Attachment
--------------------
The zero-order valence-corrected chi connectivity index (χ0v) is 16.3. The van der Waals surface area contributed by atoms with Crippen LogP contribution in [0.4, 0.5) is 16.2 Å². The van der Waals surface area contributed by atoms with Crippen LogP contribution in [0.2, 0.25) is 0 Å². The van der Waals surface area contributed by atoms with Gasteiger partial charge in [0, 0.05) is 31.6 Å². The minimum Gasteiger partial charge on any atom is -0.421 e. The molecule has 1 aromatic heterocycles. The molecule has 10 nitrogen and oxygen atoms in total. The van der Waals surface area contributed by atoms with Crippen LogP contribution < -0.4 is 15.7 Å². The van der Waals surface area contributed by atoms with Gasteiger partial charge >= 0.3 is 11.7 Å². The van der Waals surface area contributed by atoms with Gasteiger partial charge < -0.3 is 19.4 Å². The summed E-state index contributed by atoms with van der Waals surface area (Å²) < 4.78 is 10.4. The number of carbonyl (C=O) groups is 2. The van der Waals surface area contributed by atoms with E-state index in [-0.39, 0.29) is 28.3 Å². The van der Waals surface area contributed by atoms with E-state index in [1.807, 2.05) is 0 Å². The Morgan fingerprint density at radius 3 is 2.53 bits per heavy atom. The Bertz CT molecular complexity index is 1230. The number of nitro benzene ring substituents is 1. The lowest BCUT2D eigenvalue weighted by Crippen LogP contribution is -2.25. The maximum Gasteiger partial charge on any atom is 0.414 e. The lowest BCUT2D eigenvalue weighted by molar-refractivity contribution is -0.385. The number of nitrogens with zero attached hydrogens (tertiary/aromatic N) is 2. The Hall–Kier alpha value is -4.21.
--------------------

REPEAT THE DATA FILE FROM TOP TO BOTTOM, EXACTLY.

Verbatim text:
The zero-order valence-corrected chi connectivity index (χ0v) is 16.3. The van der Waals surface area contributed by atoms with Crippen LogP contribution in [0.4, 0.5) is 16.2 Å². The van der Waals surface area contributed by atoms with Crippen LogP contribution in [0.2, 0.25) is 0 Å². The van der Waals surface area contributed by atoms with Gasteiger partial charge in [0, 0.05) is 31.6 Å². The minimum Gasteiger partial charge on any atom is -0.421 e. The molecule has 1 aromatic heterocycles. The molecule has 10 nitrogen and oxygen atoms in total. The van der Waals surface area contributed by atoms with Crippen LogP contribution < -0.4 is 15.7 Å². The van der Waals surface area contributed by atoms with Gasteiger partial charge >= 0.3 is 11.7 Å². The van der Waals surface area contributed by atoms with Gasteiger partial charge < -0.3 is 19.4 Å². The summed E-state index contributed by atoms with van der Waals surface area (Å²) < 4.78 is 10.4. The number of carbonyl (C=O) groups is 2. The van der Waals surface area contributed by atoms with E-state index in [-0.39, 0.29) is 28.3 Å². The van der Waals surface area contributed by atoms with E-state index in [1.807, 2.05) is 0 Å². The Morgan fingerprint density at radius 3 is 2.53 bits per heavy atom. The Bertz CT molecular complexity index is 1230. The number of nitro benzene ring substituents is 1. The lowest BCUT2D eigenvalue weighted by Crippen LogP contribution is -2.25. The maximum Gasteiger partial charge on any atom is 0.414 e. The lowest BCUT2D eigenvalue weighted by molar-refractivity contribution is -0.385. The number of nitrogens with zero attached hydrogens (tertiary/aromatic N) is 2. The Hall–Kier alpha value is -4.21.